Nov. 2, 2016 – San Diego, CA — A federal judge set the schedule for the first three bellwether trials in the Cook IVC Filter Multidistrict Litigation (MDL), but not all plaintiffs will get their day in court.
The court was notified in recent weeks that two plaintiffs in the litigation have died, though it is unclear by court records alone if their deaths were related to the filters. Neither of these plaintiffs’ cases was selected to be tried first.
Kristin Dinger, a Pennsylvania woman who was implanted with a Cook Celect filter in December 2011, was among the deceased plaintiffs. Dinger’s counsel filed a notice of her death with the court on Oct. 27. Her father, Perry Dinger, has asked the court to allow him to take his daughter’s place as plaintiff in the lawsuit that was first filed in February 2016.
Plaintiff Geneva Milner was also among those deceased. Court documents indicate she died on Aug. 13 but her counsel did not notify the court of her death until Nov. 1.
Milner, a Connecticut woman, was implanted with a Cook Günther Tulip filter in May 2008 and filed her lawsuit against the company nearly 8 years later to the day in May 2016. Her counsel notified the court that it plans to submit a substitution request so an appropriate representative of her estate can take her place in the case.
Although these two plaintiffs won’t get their day in court, the newly decided schedule for the bellwether trials could help ensure their family members see the justice the plaintiffs deserved but were tragically denied. The outcomes of the first bellwether trials in multidistrict litigation can oftentimes steer both parties towards settlement negations.
Judge sets IVC filter bellwether trial dates
U.S. District Judge Richard L. Young set the schedule for the first three Cook IVC Filter bellwethers in an Oct. 17 order.
The three cases selected for bellwether trial are:
- Hill v. Cook Medical Inc. et al. (1:14-cv-6016) – Celect filter
- Gage v. Cook Medical Inc. et al. (1:14-cv-1875) – Günther Tulip filter
- Brand v. Cook Medical Inc. et al. (1:14-cv-6018) – Celect filter
Judge Young decided the first two bellwethers should follow parallel case management tracks and be trial ready by Oct. 2. 2017. Counsel for the third bellwether should be trial ready by April 2, 2018, Judge Young instructed.
The judge’s decision is a hybrid of both plaintiffs’ and defendants’ requests for the bellwether schedule.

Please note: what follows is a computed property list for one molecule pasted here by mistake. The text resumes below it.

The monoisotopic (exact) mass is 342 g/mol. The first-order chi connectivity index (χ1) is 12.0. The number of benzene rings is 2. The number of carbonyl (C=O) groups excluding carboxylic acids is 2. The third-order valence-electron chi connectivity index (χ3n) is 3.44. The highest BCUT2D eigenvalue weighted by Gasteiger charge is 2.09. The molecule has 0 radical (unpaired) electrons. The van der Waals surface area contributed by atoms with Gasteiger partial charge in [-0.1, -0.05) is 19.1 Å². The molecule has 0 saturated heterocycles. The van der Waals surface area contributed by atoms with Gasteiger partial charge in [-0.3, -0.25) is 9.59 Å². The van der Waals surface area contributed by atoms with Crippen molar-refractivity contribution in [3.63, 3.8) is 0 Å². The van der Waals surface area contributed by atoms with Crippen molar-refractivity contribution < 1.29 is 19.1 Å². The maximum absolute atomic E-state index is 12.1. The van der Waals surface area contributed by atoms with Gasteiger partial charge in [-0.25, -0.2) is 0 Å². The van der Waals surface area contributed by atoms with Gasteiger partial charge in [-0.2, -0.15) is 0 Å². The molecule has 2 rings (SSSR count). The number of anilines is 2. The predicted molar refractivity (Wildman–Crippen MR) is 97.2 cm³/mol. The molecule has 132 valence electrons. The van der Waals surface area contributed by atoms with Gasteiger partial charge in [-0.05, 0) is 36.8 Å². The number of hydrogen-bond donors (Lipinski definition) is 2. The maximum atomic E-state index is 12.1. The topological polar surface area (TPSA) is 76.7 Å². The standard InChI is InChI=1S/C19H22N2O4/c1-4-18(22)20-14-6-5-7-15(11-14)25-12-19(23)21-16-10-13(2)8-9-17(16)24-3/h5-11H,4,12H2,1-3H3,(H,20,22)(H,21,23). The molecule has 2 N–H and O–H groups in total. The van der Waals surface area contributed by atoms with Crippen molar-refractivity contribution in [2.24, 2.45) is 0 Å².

Defendant Cook Medical asked for staggered case management deadlines, with the first bellwether trial beginning Oct. 2, 2017, the second beginning April 2, 2018 and the third beginning Aug. 6, 2018.
Plaintiffs on the other hand asked that the court follow a parallel case management track and to have all three cases ready for trial by Oct. 2, 2017.
In his order, Judge Young wrote:
“The court finds the best course of action is for Hill and Gage to be on parallel case management tracks and be trial ready by Oct. 2, 2017, and for Brand to be trial ready by April 2, 2018.”
IVC filter-related injuries prompt lawsuits
IVC filters are small, cage-like devices inserted in the vena cava — one of the body’s largest veins — to catch dangerous blood clots travelling from the lower body to the heart or lungs.
Patients who are at risk for blood clots but who cannot take anti-coagulant medications are usually good candidates for IVC filter placement. The filters can help prevent life-threatening conditions like pulmonary embolism, which occurs when a blood clot breaks off and travels into the lungs.
But the filters carry their own risks. The spider-like devices can move from their original location in the vena cava into other parts of the body, such as the heart and lungs, or become lodged in the wall of the vein or even perforate it completely. Parts of IVC filters have been known to break off and migrate, as well.
Many new IVC filter devices are only meant to stay in the body until the patient’s risk for blood clots has subsided; leaving the filter in longer than necessary could have detrimental effects on the patient because the risk of side effects increases the longer the filter is kept in place.
The Food and Drug Administration issued a safety warning in May 2014 highlighting this risk and the importance of removing the retrievable filters as soon as the patient’s risk had diminished.
Unfortunately, many of these filters are found to be irretrievable in the end because they have moved to parts of the body that make it too risky to recover.
Patients who sustained injuries from these filters started to bring lawsuits against their manufacturers several years ago, and more continue to be filed.
All federally filed Cook IVC Filter Lawsuits were consolidated into an MDL in the U.S. District Court for the Southern District of Indiana in October 2014. Two years later, there are over 900 lawsuits consolidated in the MDL, according to the Judicial Panel on Multidistrict Litigation’s (JPML) most recently updated case filing list.
There is also an MDL pending in Arizona district court for those lawsuits filed against Bard Medical and its IVC filters. There are currently more than 1,000 suits joined in the Bard MDL, according to the JPML.
Other manufacturers of IVC filters include Boston Scientific and B Braun Medical.
If you or someone you love was harmed by a Cook, Bard, Boston Scientific or B Braun Medical IVC filter, you may be entitled to financial compensation. Call Hood National Law Group today to speak with a member of our legal team and see if you qualify for an IVC Filter Lawsuit. The consultation is free and there are no obligations. Call us today at 1-800-214-1010 or use the form on the right-hand side of your screen.